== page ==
Give Mayor Tom Henry's administration credit for acknowledging a looming budget problem in time to prevent it from becoming an actual emergency.
But not too much credit, because the day of financial reckoning has been coming for a long time – and some local officials here and elsewhere were way ahead of their Fort Wayne counterparts in predicting and responding to revenue shortfalls caused by property tax controls, a weak economy and other factors.
It was big news earlier this month when administration officials warned City Council that the city's cash balance fell from near $27 million in 2010 to less than $20 million at the end of last year and that its 2013 budget may include a deficit of up to $6 million. But the conservative Indiana Policy Review predicted this very thing two years ago, and some governments have already acted in ways Fort Wayne is only now starting to discuss.
In an article in the Review's Winter 2010 issue presciently headlined “At City Hall, there are no more easy answers,” Terre Haute businessman and former Council member Ryan Cummins suggested that, despite elected officials' cries to the contrary, looming budget woes might not be all bad, for at least two very good reasons:
“I happen to think that a situation resulting in taxpayers keeping more of their property is a good thing,” he wrote, especially if it limits “local government to its proper functions – namely, the protection of the life, liberty and property of citizens from force or fraud.”
As Cummins also noted, politicians usually bristle at the prospect of reducing employment or cutting services – which no doubt is why officials in Fort Wayne and nationally are talking about the need to minimize cuts by increasing revenues through taxes, fees or other means.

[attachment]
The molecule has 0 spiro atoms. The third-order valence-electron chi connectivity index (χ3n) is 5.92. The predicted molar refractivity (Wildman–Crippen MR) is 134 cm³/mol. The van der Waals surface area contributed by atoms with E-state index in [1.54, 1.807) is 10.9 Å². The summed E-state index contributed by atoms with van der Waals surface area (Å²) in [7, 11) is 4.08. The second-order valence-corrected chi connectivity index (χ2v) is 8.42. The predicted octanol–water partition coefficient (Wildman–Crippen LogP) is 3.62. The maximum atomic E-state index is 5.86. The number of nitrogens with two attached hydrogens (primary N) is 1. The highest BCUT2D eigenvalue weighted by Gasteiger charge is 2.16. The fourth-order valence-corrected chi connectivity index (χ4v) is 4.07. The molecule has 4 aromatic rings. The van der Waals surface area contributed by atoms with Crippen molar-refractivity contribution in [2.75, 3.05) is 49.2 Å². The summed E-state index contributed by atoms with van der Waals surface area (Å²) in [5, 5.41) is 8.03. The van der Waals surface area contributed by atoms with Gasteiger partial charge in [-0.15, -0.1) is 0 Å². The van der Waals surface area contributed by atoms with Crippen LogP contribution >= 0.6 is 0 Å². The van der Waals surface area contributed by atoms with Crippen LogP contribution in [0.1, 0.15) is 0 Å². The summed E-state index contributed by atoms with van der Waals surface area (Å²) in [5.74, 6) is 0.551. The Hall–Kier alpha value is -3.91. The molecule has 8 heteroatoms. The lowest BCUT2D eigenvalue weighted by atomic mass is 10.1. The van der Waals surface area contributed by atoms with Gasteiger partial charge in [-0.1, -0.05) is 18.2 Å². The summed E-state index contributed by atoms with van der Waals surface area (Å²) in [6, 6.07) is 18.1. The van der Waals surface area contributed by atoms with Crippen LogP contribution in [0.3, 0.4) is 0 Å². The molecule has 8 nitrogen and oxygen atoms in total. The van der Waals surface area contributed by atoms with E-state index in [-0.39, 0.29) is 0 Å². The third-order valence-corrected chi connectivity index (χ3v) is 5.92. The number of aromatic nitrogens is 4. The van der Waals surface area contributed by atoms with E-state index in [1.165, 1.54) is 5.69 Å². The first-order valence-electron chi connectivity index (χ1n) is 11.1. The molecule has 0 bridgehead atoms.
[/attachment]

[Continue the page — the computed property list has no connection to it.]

Allen County officials have not been above advocating or implementing higher taxes, but before the city considers doing likewise it should seriously consider what the county has done to limit spending and to concentrate on government's core responsibilities.
Unlike the city, where the administration prepares the budget for Council's review, County Council has for years taken a far more aggressive role by establishing spending targets for individual departments while giving department heads discretion over how best to meet those goals. Not wanting to tap its $13 million rainy day fund, Council has told departments to cut their 2013 spending requests by about 2.5 percent, and that followed last year's request for across-the-board cuts of 7 percent.
Some of those cuts were later rescinded, just as departments can appeal next year's proposed cuts. But Council's point was made: Budgets will be scrutinized, and spending must be justified.
Similarly, the County Commissioners last year began a process of identifying which services are actually required by law and which could be reduced, eliminated or taken off the tax rolls through new or increased user fees.
That process is ongoing, and County Council President Larry Brown said some departments have cooperated more than others. “We don't want to micromanage, but if (departments) don't cooperate, maybe we will. It may take Council being the bad guy,” he said, noting that City Council -- which unlike the county must deal with unions -- has not always appeared to be as aggressive about controlling costs.
“The point here is not 'We told you so,' Policy Review Editor and former News-Sentinel editorialist Craig Ladwig said about Cummins' two-year-old warning. “The point is we have reached what may be a historical policy juncture and there can be no serious discussion if both sides accede to the fantasy that a $6 million-plus shortfall came upon Fort Wayne suddenly.
“It would seem a reasonable first step toward that serious discussion to assign accountability (as differentiated from blame). Otherwise, (City) Council will feel no political pressure let alone moral obligation to fulfill its oversight duties.”
Taxes are necessary, and most people will gladly pay them in exchange for necessary services efficiently provided. But when taxes are wasted or spent frivolously, the public properly bristles.
The spend-vs.-cut debate will dominate the coming presidential debate, and should. But on a vastly smaller and less overdue scale, it will be just as important here.